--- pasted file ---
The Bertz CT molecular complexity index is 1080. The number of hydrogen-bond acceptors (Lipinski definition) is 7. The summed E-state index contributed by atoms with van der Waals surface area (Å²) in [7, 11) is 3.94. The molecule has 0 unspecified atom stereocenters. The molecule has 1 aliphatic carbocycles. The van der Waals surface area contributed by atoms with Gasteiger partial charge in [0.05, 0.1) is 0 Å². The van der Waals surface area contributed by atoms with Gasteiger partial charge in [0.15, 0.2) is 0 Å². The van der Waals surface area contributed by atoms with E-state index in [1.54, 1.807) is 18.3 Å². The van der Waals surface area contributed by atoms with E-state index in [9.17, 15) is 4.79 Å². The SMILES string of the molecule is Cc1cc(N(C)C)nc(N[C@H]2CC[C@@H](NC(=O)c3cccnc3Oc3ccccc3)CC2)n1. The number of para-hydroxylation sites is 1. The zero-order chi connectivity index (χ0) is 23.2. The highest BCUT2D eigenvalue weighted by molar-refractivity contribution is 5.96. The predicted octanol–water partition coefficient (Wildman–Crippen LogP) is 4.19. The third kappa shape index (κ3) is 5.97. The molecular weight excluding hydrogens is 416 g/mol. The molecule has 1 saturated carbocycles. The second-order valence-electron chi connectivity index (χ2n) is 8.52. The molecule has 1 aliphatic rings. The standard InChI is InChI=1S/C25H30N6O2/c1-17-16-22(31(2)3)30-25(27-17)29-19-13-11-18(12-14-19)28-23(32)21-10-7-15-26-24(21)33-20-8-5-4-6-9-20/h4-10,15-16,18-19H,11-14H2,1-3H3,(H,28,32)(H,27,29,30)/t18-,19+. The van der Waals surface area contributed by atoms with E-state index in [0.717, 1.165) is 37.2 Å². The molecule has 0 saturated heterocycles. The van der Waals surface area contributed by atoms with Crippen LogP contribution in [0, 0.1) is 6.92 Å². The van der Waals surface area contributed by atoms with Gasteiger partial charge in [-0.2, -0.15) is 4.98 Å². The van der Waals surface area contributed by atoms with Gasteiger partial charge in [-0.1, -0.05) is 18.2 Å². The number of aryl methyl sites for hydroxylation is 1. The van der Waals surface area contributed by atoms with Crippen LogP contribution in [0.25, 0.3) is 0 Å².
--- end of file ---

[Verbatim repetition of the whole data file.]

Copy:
The Bertz CT molecular complexity index is 1080. The number of hydrogen-bond acceptors (Lipinski definition) is 7. The summed E-state index contributed by atoms with van der Waals surface area (Å²) in [7, 11) is 3.94. The molecule has 0 unspecified atom stereocenters. The molecule has 1 aliphatic carbocycles. The van der Waals surface area contributed by atoms with Gasteiger partial charge in [0.05, 0.1) is 0 Å². The van der Waals surface area contributed by atoms with Gasteiger partial charge in [0.15, 0.2) is 0 Å². The van der Waals surface area contributed by atoms with E-state index in [1.54, 1.807) is 18.3 Å². The van der Waals surface area contributed by atoms with E-state index in [9.17, 15) is 4.79 Å². The SMILES string of the molecule is Cc1cc(N(C)C)nc(N[C@H]2CC[C@@H](NC(=O)c3cccnc3Oc3ccccc3)CC2)n1. The number of para-hydroxylation sites is 1. The zero-order chi connectivity index (χ0) is 23.2. The highest BCUT2D eigenvalue weighted by molar-refractivity contribution is 5.96. The predicted octanol–water partition coefficient (Wildman–Crippen LogP) is 4.19. The third kappa shape index (κ3) is 5.97. The molecular weight excluding hydrogens is 416 g/mol. The molecule has 1 saturated carbocycles. The second-order valence-electron chi connectivity index (χ2n) is 8.52. The molecule has 1 aliphatic rings. The standard InChI is InChI=1S/C25H30N6O2/c1-17-16-22(31(2)3)30-25(27-17)29-19-13-11-18(12-14-19)28-23(32)21-10-7-15-26-24(21)33-20-8-5-4-6-9-20/h4-10,15-16,18-19H,11-14H2,1-3H3,(H,28,32)(H,27,29,30)/t18-,19+. The van der Waals surface area contributed by atoms with E-state index in [0.717, 1.165) is 37.2 Å². The molecule has 0 saturated heterocycles. The van der Waals surface area contributed by atoms with Crippen LogP contribution in [0, 0.1) is 6.92 Å². The van der Waals surface area contributed by atoms with Gasteiger partial charge in [-0.2, -0.15) is 4.98 Å². The van der Waals surface area contributed by atoms with Gasteiger partial charge in [-0.1, -0.05) is 18.2 Å². The number of aryl methyl sites for hydroxylation is 1. The van der Waals surface area contributed by atoms with Crippen LogP contribution in [0.25, 0.3) is 0 Å².